A grandmother triggered Indo-Pak LoC clashes?
The recent series of murderous clashes between India and Pakistan along the Line of Control actually began with a relatively innocuous incident.
New Delhi: The recent series of murderous clashes between India and Pakistan along the Line of Control actually began with a relatively innocuous incident. According to a newspaper report, it was when a grandmother had crossed into the Pakistan-occupied Kashmir to be with her sons that the alarms rang at the Uri-headquartered 19 infantry brigade.
On September 11 this year, Reshma Bi, 70, left the village of Charonda, near Uri, to live the rest of her life with her sons and grandchildren across the Line of Control. According to The Hindu, the sons of Reshma had crossed into Pakistan-occupied Kashmir many years ago, to evade probe into their alleged role in cross-border trafficking. The couple - Reshma Bi and her husband Ibrahim Lohar - had remained in Charonda since then. But who knew that Reshma’s hope of living her last years with her family would lead to the worst-ever violation of the ceasefire that has mostly held since 2003 on the LoC that divides Jammu and Kashmir between India and Pakistan.
Reshma’s September 11 flight highlighted vulnerabilities in defences along this stretch of the LoC. Charonda is located within metres of the Line of Control, outside of the three-layer counter-infiltration fencing which runs along the frontier, noted The Hindu.
The incident led to the construction of observation bunkers on the northern reaches of the LoC within a week after Reshma’s departure, which then sparked off a spiral of violence that culminated in the brutal killing of Lance-Naik Sudhakar Singh and Lance-Naik Hemraj in an ambush on Tuesday this week.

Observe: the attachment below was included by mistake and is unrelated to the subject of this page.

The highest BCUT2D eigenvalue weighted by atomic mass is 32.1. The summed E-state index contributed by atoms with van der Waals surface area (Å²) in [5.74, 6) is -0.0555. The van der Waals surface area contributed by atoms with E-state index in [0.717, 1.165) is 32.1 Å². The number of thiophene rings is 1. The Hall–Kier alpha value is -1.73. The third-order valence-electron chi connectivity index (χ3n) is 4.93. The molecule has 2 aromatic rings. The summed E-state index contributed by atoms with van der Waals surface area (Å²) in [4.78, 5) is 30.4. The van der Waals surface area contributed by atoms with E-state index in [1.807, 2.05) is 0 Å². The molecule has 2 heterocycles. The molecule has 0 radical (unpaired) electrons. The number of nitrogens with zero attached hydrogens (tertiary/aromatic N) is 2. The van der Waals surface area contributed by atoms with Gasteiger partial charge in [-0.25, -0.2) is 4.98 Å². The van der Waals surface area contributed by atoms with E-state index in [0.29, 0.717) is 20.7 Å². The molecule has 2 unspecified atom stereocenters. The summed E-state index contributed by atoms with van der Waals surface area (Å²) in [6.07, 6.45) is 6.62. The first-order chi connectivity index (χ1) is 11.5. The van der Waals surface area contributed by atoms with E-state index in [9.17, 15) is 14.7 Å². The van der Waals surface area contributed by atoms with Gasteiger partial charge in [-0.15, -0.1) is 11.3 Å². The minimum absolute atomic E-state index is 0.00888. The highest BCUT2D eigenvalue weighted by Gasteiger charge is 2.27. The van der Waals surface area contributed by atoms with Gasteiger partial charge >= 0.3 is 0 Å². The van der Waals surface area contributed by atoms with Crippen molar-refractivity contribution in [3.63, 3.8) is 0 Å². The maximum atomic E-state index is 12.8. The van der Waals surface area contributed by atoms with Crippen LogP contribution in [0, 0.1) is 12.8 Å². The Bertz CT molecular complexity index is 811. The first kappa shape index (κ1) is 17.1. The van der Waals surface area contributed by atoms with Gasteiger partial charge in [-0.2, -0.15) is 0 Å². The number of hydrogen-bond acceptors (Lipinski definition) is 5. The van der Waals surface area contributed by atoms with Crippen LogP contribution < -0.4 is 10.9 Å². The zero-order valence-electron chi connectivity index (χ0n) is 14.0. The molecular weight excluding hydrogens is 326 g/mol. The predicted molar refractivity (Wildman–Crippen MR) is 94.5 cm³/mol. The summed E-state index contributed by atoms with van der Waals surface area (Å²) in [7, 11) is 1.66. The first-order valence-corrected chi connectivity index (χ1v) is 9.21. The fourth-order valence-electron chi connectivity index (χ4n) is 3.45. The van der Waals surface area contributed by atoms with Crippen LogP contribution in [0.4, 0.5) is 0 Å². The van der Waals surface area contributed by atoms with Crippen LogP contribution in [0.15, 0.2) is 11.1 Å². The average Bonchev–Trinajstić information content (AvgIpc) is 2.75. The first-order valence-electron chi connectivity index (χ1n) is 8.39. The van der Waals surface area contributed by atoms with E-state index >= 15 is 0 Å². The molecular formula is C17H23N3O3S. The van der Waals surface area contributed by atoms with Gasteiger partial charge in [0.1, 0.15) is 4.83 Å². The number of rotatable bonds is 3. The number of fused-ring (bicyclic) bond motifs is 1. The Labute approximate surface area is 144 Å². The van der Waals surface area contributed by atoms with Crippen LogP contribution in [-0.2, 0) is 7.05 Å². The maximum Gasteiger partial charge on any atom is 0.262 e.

The observation bunkers constructed around Charonda by troops of the 9 Maratha Light Infantry sought to monitor the movement of villagers. Notably, the construction violated the terms of the LoC ceasefire which India and Pakistan agreed on in 2003. Pakistani troops protested against it. However, the Indian side refused to stop work, arguing that the posts faced out towards the village, posing no threat to Pakistan, said The Hindu. Tensions between the two sides began to rise early in October. Pakistan reportedly even made announcements over a public address system, demanding that Indian troops end the construction work. And the announcement followed shells. Pakistani troops, says the daily, fired mortar and high-calibre automatic weapons at Indian forward positions. The gunfire killed three villagers. Quoting military sources, the newspaper said that in the weeks leading up to the New Year, hardly a week went by without occasional shots being fired at troops headed to the new observation posts. On January 06, Pakistan claimed that Indian troops raided its post, the charge India has denied.
A Pakistani soldier reportedly died in the incident. Pakistan, sort of, retaliated by shooting dead and beheading two Indians soldiers in a gory replay of the 1999 Kargil killings.
The Indian Army said the head of one of the soldiers, Lance Naik Sudhakar Singh, was taken away by the intruders dressed in black who officials said could be from the 29 Baloch Regiment.